Last week I somehow managed to rip apart a pillowcase in my sleep.* In my end-of-year laziness, my method of dealing with it was to substitute the case off another pillow that just gets tossed to the foot of the bed at night. So that pillow has sat, denuded, for like a week now, waiting for the day I decide to change the sheets.
(* Note to self: Perhaps Dr. Spigner is not solely profit-based in his efforts to get you to buy a night/bite guard to protect your teeth against grinding.)
Yesterday Mr. Brooks came into the room and said, “That’s gross.”
“What?” I said. “It’s an old pillow.” (And to me it wasn’t even that old: My family members tend to hold on to things with a death grip, so we have down pillows that belonged to my grandparents, for example. This one, in contrast, was maybe like eight years old.)
“It’s yellow-y.” he said. “That’s pee.”
“It is not pee,” I said. “Who pees out of their head? It’s sweat and oil” — which, as soon as I said it, sounded just about as gross.
How often was I supposed to be washing these pillows? A little research revealed every six months to one year, which was news to me: Wasn’t the whole point of a pillowcase that it’s something to wash? Apparently not — and many people also suggest using pillow protectors as an intermediary layer. (That makes sense for expensive down pillows, but not for the two-for-$14 polyester-fill ones at Costco.)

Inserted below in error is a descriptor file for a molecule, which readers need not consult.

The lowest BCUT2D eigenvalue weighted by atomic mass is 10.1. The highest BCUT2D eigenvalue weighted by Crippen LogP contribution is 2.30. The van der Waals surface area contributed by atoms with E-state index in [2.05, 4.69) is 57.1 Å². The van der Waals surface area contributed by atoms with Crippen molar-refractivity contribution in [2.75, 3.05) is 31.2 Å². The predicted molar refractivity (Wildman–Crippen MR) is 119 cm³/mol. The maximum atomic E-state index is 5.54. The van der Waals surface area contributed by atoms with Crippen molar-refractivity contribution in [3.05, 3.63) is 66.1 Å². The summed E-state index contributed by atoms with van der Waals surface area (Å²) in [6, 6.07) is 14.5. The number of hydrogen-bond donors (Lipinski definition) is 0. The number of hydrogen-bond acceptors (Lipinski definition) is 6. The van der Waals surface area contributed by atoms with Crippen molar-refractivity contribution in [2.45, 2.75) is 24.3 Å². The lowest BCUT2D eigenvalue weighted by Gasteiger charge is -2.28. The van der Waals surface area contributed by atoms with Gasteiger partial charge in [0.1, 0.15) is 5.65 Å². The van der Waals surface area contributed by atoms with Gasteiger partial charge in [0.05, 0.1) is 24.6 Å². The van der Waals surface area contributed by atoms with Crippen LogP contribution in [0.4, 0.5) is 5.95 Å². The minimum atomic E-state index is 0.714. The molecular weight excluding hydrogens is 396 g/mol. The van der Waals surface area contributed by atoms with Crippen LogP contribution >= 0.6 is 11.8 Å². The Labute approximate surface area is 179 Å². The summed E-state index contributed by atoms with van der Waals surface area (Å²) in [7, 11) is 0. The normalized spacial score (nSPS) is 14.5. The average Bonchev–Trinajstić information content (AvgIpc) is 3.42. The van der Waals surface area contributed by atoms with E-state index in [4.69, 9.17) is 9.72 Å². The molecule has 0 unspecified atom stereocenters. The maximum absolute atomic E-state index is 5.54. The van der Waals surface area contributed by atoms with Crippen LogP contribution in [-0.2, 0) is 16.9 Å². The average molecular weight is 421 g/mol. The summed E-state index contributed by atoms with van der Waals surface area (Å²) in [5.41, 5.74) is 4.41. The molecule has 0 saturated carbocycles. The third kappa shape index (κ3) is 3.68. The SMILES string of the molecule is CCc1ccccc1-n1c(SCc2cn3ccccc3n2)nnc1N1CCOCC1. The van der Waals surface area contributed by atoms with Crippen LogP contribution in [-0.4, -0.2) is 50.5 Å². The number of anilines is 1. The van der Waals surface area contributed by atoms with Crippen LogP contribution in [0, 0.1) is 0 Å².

Last year I bought a couple of down pillows from Ikea in varying “fills” as part of an experiment to see which one worked best. Maybe as part of the new year, I should toss my old poly-fill pillows and replace with fresh new ones — and take more care to freshen them up, too. When’s the last time you washed yours?
|WHAT SAM WORE: 1-5-10|
|The sweater: Long-sleeved cotton crewneck by Pure Stuff, from Last Chance.|
|The pants: Classic fit, Harper wash jeans by Joe’s Jeans, on sale at Nordstrom.|
|The shoes: Leather trainers by Puma, from Last Chance.